Published at intervals over the past twenty years, the poetry of Chenjerai Hove can be read as waves of opposition to changing modes of injustice. Here, Zimbabwean critic and literary theoretician Maurice Vambe traces Hove’s poetic biography of resistance.
Chenjerai Hove is one of the more prolific writers in Zimbabwe and his steady output includes both fiction and non-fiction. Celebrated for his novel, Bones, which won the Noma Award, Hove actually has a longer creative history in writing poetry. He first contributed poems to the anthology And Now the Poets Speak (1982), which was followed by four collections of his own work, Up in Arms, (1985), Red Hills of Home (1985) and most recently Rainbows in the Dust (1998) and Blind Moon (2003). Hove’s major thematic preoccupation is humanity. His poetry cries out against whatever attempts to diminish the personhood or humanity of ordinary men and women. The creative canvas that engages his poetic imagination is colonialism, ideologies of African patriarchy and, more seriously, the impact of the policies of domestic tyrants on the lives of ordinary people.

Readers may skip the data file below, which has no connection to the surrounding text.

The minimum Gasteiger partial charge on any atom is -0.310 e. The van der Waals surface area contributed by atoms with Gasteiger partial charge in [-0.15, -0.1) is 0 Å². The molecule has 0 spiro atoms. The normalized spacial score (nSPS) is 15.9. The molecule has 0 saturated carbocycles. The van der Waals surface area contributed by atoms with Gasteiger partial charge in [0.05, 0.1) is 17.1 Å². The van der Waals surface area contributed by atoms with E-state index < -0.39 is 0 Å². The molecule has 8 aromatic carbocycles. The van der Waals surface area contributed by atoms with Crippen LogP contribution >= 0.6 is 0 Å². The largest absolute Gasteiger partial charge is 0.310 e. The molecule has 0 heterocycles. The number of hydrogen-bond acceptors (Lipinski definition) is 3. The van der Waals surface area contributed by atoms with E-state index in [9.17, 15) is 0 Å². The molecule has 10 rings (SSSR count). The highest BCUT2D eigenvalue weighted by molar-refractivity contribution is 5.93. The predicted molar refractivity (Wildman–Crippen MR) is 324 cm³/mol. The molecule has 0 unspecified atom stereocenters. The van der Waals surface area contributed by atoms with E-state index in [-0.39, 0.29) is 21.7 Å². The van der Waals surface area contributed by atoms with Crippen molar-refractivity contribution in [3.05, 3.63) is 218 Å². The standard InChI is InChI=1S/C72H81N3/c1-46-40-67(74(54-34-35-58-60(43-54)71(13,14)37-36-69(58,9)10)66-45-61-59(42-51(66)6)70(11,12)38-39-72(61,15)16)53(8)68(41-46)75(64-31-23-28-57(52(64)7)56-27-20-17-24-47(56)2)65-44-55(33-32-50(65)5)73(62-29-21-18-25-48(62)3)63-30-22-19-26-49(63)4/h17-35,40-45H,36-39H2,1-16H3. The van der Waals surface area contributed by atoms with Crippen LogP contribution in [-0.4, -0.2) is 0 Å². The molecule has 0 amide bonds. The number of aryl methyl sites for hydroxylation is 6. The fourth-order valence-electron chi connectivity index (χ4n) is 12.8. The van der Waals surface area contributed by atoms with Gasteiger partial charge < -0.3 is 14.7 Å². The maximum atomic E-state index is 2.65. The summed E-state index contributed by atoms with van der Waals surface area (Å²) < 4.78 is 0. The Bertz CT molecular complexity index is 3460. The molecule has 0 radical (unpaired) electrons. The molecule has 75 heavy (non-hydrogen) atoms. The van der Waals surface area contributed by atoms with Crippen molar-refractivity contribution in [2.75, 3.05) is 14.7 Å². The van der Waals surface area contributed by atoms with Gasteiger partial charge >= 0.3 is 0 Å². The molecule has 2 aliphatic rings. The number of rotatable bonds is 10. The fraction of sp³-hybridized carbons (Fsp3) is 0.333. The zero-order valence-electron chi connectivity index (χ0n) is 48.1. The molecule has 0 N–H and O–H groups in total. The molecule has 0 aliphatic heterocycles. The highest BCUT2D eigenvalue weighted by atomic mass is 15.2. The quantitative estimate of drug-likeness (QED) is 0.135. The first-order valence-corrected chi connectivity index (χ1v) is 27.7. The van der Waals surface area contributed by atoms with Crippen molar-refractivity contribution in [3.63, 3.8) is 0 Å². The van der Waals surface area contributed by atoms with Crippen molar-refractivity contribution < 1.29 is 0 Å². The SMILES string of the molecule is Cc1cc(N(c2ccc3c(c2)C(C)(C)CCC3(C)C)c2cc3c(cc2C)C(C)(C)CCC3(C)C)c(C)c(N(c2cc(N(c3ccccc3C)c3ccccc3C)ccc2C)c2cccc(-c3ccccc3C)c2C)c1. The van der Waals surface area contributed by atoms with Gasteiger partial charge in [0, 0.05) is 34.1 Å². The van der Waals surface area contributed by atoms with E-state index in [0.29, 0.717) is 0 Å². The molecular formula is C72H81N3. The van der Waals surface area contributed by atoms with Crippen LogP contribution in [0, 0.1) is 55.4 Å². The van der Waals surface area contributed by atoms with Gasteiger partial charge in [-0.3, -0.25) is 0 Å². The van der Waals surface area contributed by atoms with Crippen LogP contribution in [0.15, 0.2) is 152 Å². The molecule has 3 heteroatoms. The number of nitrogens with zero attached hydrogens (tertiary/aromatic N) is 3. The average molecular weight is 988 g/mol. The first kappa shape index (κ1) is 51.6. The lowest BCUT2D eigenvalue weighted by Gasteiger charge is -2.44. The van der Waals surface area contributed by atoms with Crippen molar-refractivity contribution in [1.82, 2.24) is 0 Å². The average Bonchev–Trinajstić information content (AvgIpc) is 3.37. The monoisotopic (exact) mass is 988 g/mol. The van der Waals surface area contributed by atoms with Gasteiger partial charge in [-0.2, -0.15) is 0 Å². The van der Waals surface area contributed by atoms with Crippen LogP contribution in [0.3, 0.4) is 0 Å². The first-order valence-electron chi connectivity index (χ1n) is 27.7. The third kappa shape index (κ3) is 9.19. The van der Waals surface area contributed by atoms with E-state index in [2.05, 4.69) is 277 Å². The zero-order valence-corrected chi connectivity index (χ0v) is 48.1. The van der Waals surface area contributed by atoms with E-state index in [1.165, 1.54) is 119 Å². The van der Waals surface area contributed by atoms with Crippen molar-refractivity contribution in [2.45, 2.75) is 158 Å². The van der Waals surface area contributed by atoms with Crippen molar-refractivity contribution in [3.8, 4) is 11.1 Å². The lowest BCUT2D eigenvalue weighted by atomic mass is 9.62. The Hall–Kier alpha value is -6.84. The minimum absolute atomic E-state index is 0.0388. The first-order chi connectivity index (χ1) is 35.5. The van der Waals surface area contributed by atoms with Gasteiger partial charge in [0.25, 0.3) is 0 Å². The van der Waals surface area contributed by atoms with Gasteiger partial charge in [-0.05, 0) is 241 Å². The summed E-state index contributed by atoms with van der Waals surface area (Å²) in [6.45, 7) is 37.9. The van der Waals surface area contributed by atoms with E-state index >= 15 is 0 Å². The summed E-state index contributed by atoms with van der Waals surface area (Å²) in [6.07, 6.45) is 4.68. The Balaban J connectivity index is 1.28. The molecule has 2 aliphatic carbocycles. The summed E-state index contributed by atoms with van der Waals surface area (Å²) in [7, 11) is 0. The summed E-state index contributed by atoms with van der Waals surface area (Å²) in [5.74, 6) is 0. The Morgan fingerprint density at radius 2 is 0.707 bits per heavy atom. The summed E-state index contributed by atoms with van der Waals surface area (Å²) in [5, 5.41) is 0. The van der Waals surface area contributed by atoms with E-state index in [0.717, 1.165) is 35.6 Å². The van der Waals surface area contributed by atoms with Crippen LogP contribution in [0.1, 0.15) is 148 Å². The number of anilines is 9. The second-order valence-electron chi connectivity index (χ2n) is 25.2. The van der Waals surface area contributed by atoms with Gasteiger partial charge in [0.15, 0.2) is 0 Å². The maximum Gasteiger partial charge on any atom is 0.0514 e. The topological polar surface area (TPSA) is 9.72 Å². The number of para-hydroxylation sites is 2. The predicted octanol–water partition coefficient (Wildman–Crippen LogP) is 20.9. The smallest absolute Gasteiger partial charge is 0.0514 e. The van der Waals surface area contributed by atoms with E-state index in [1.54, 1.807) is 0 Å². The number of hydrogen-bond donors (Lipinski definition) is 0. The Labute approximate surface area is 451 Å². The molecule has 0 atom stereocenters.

Up in Arms against Oppression
In those of his poems that lash out at colonial injustice, Hove shows greater sensitivity to the plight of men living under such a regime. The poem ‘A Boy’ reveals the humiliation, embarrassment and infantilisation of an old African man who is denied respect by his white ‘bosses’: the “milk-plastered lips” of “weak-boned madams” negate his manhood, refusing to see that the worker whom they call ‘boy’ has “fathered, husbanded” like them and is thus entitled to equal respect.